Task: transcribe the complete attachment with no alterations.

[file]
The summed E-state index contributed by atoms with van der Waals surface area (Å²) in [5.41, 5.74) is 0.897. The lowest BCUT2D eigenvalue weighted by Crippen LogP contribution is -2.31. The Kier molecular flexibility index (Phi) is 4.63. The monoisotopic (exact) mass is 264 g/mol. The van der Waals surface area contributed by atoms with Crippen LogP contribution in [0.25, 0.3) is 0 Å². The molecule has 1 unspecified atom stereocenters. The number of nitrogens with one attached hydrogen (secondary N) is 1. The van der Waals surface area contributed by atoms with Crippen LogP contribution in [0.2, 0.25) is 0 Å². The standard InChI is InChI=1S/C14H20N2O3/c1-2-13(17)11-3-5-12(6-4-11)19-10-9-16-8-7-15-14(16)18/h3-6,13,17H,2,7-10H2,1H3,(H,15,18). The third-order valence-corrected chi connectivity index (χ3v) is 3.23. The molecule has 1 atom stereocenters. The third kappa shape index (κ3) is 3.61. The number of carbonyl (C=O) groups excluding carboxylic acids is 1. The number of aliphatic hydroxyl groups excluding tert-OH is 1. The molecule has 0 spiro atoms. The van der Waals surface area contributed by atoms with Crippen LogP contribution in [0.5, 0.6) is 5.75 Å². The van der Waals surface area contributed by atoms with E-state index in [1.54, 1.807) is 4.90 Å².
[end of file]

The summed E-state index contributed by atoms with van der Waals surface area (Å²) in [5.41, 5.74) is 0.897. The lowest BCUT2D eigenvalue weighted by Crippen LogP contribution is -2.31. The Kier molecular flexibility index (Phi) is 4.63. The monoisotopic (exact) mass is 264 g/mol. The van der Waals surface area contributed by atoms with Crippen LogP contribution in [0.25, 0.3) is 0 Å². The molecule has 1 unspecified atom stereocenters. The number of nitrogens with one attached hydrogen (secondary N) is 1. The van der Waals surface area contributed by atoms with Crippen LogP contribution in [0.2, 0.25) is 0 Å². The standard InChI is InChI=1S/C14H20N2O3/c1-2-13(17)11-3-5-12(6-4-11)19-10-9-16-8-7-15-14(16)18/h3-6,13,17H,2,7-10H2,1H3,(H,15,18). The third-order valence-corrected chi connectivity index (χ3v) is 3.23. The molecule has 1 atom stereocenters. The third kappa shape index (κ3) is 3.61. The number of carbonyl (C=O) groups excluding carboxylic acids is 1. The number of aliphatic hydroxyl groups excluding tert-OH is 1. The molecule has 0 spiro atoms. The van der Waals surface area contributed by atoms with Crippen LogP contribution in [0.5, 0.6) is 5.75 Å². The van der Waals surface area contributed by atoms with E-state index in [1.54, 1.807) is 4.90 Å².